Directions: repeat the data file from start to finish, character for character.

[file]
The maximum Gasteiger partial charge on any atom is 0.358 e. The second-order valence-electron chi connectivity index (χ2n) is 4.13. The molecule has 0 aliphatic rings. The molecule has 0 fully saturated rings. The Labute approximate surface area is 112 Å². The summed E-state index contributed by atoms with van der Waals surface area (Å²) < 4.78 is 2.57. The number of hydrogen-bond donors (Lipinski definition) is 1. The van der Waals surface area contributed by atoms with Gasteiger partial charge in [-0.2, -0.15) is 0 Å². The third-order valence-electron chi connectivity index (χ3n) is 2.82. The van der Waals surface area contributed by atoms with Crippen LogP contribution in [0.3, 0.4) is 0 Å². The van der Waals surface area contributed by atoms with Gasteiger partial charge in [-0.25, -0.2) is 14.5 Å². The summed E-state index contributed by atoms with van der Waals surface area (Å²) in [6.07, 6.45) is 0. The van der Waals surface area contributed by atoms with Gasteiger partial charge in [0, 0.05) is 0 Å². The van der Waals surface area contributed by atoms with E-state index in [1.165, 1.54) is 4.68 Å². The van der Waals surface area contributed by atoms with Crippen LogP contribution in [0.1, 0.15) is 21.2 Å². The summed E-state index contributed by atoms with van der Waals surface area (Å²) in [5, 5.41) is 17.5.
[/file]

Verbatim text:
The maximum Gasteiger partial charge on any atom is 0.358 e. The second-order valence-electron chi connectivity index (χ2n) is 4.13. The molecule has 0 aliphatic rings. The molecule has 0 fully saturated rings. The Labute approximate surface area is 112 Å². The summed E-state index contributed by atoms with van der Waals surface area (Å²) < 4.78 is 2.57. The number of hydrogen-bond donors (Lipinski definition) is 1. The van der Waals surface area contributed by atoms with Gasteiger partial charge in [-0.2, -0.15) is 0 Å². The third-order valence-electron chi connectivity index (χ3n) is 2.82. The van der Waals surface area contributed by atoms with Crippen LogP contribution in [0.3, 0.4) is 0 Å². The van der Waals surface area contributed by atoms with Gasteiger partial charge in [-0.25, -0.2) is 14.5 Å². The summed E-state index contributed by atoms with van der Waals surface area (Å²) in [6.07, 6.45) is 0. The van der Waals surface area contributed by atoms with Gasteiger partial charge in [0, 0.05) is 0 Å². The van der Waals surface area contributed by atoms with E-state index in [1.165, 1.54) is 4.68 Å². The van der Waals surface area contributed by atoms with Crippen LogP contribution in [0.1, 0.15) is 21.2 Å². The summed E-state index contributed by atoms with van der Waals surface area (Å²) in [5, 5.41) is 17.5.